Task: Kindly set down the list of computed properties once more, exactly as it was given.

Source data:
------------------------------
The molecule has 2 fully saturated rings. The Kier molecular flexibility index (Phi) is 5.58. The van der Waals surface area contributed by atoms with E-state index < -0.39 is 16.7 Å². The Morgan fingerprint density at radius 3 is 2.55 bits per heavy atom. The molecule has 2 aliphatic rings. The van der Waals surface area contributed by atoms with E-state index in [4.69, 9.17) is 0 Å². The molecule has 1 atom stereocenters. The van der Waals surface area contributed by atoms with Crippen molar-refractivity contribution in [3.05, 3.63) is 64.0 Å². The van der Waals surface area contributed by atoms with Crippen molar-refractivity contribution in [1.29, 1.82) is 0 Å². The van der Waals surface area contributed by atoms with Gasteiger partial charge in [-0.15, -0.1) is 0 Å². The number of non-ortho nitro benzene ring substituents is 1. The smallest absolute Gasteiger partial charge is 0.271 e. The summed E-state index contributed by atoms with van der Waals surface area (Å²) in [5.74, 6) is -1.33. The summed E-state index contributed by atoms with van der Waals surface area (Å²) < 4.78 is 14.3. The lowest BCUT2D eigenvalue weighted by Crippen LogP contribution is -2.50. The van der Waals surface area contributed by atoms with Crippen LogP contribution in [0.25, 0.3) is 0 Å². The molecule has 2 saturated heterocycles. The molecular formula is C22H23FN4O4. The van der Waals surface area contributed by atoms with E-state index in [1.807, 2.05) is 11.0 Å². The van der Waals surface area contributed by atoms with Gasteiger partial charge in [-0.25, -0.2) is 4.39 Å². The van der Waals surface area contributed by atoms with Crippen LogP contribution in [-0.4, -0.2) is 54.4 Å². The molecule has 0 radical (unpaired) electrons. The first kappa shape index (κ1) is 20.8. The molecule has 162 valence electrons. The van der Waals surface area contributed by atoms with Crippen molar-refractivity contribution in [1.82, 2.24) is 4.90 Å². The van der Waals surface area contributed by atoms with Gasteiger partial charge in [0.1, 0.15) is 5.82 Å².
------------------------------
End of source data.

The molecule has 2 fully saturated rings. The Kier molecular flexibility index (Phi) is 5.58. The van der Waals surface area contributed by atoms with E-state index < -0.39 is 16.7 Å². The Morgan fingerprint density at radius 3 is 2.55 bits per heavy atom. The molecule has 2 aliphatic rings. The van der Waals surface area contributed by atoms with E-state index in [4.69, 9.17) is 0 Å². The molecule has 1 atom stereocenters. The van der Waals surface area contributed by atoms with Crippen molar-refractivity contribution in [3.05, 3.63) is 64.0 Å². The van der Waals surface area contributed by atoms with Crippen molar-refractivity contribution in [1.29, 1.82) is 0 Å². The van der Waals surface area contributed by atoms with Gasteiger partial charge in [-0.15, -0.1) is 0 Å². The number of non-ortho nitro benzene ring substituents is 1. The smallest absolute Gasteiger partial charge is 0.271 e. The summed E-state index contributed by atoms with van der Waals surface area (Å²) in [5.74, 6) is -1.33. The summed E-state index contributed by atoms with van der Waals surface area (Å²) < 4.78 is 14.3. The lowest BCUT2D eigenvalue weighted by Crippen LogP contribution is -2.50. The van der Waals surface area contributed by atoms with Crippen LogP contribution in [0.25, 0.3) is 0 Å². The molecule has 2 saturated heterocycles. The molecular formula is C22H23FN4O4. The van der Waals surface area contributed by atoms with E-state index in [1.807, 2.05) is 11.0 Å². The van der Waals surface area contributed by atoms with Gasteiger partial charge in [-0.25, -0.2) is 4.39 Å². The van der Waals surface area contributed by atoms with Crippen LogP contribution in [-0.4, -0.2) is 54.4 Å². The molecule has 0 radical (unpaired) electrons. The first kappa shape index (κ1) is 20.8. The molecule has 162 valence electrons. The van der Waals surface area contributed by atoms with Crippen molar-refractivity contribution in [1.82, 2.24) is 4.90 Å². The van der Waals surface area contributed by atoms with Gasteiger partial charge in [0.1, 0.15) is 5.82 Å².